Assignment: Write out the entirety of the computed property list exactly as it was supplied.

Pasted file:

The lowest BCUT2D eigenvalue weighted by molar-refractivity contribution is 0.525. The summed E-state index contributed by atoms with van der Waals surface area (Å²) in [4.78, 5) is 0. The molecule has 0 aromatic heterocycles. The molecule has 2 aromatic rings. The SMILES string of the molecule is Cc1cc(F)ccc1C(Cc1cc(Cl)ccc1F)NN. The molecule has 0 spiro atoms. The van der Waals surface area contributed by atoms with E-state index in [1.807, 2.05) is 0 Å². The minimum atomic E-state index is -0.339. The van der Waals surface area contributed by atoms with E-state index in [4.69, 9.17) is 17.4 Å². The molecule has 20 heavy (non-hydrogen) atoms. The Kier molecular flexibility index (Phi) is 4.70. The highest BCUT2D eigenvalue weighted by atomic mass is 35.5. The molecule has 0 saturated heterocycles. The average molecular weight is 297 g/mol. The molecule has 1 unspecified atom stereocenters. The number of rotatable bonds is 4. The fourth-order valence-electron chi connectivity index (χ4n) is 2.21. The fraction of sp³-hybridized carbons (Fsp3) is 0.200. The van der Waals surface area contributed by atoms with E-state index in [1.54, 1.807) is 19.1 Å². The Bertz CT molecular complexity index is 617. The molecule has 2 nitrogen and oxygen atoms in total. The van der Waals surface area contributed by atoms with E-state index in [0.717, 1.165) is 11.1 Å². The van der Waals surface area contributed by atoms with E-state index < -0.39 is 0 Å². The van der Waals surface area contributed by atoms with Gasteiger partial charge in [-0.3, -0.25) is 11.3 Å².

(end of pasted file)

The lowest BCUT2D eigenvalue weighted by molar-refractivity contribution is 0.525. The summed E-state index contributed by atoms with van der Waals surface area (Å²) in [4.78, 5) is 0. The molecule has 0 aromatic heterocycles. The molecule has 2 aromatic rings. The SMILES string of the molecule is Cc1cc(F)ccc1C(Cc1cc(Cl)ccc1F)NN. The molecule has 0 spiro atoms. The van der Waals surface area contributed by atoms with E-state index in [1.807, 2.05) is 0 Å². The minimum atomic E-state index is -0.339. The van der Waals surface area contributed by atoms with E-state index in [4.69, 9.17) is 17.4 Å². The molecule has 20 heavy (non-hydrogen) atoms. The Kier molecular flexibility index (Phi) is 4.70. The highest BCUT2D eigenvalue weighted by atomic mass is 35.5. The molecule has 0 saturated heterocycles. The average molecular weight is 297 g/mol. The molecule has 1 unspecified atom stereocenters. The number of rotatable bonds is 4. The fourth-order valence-electron chi connectivity index (χ4n) is 2.21. The fraction of sp³-hybridized carbons (Fsp3) is 0.200. The van der Waals surface area contributed by atoms with E-state index in [1.54, 1.807) is 19.1 Å². The Bertz CT molecular complexity index is 617. The molecule has 2 nitrogen and oxygen atoms in total. The van der Waals surface area contributed by atoms with E-state index in [0.717, 1.165) is 11.1 Å². The van der Waals surface area contributed by atoms with E-state index < -0.39 is 0 Å². The van der Waals surface area contributed by atoms with Gasteiger partial charge in [-0.3, -0.25) is 11.3 Å².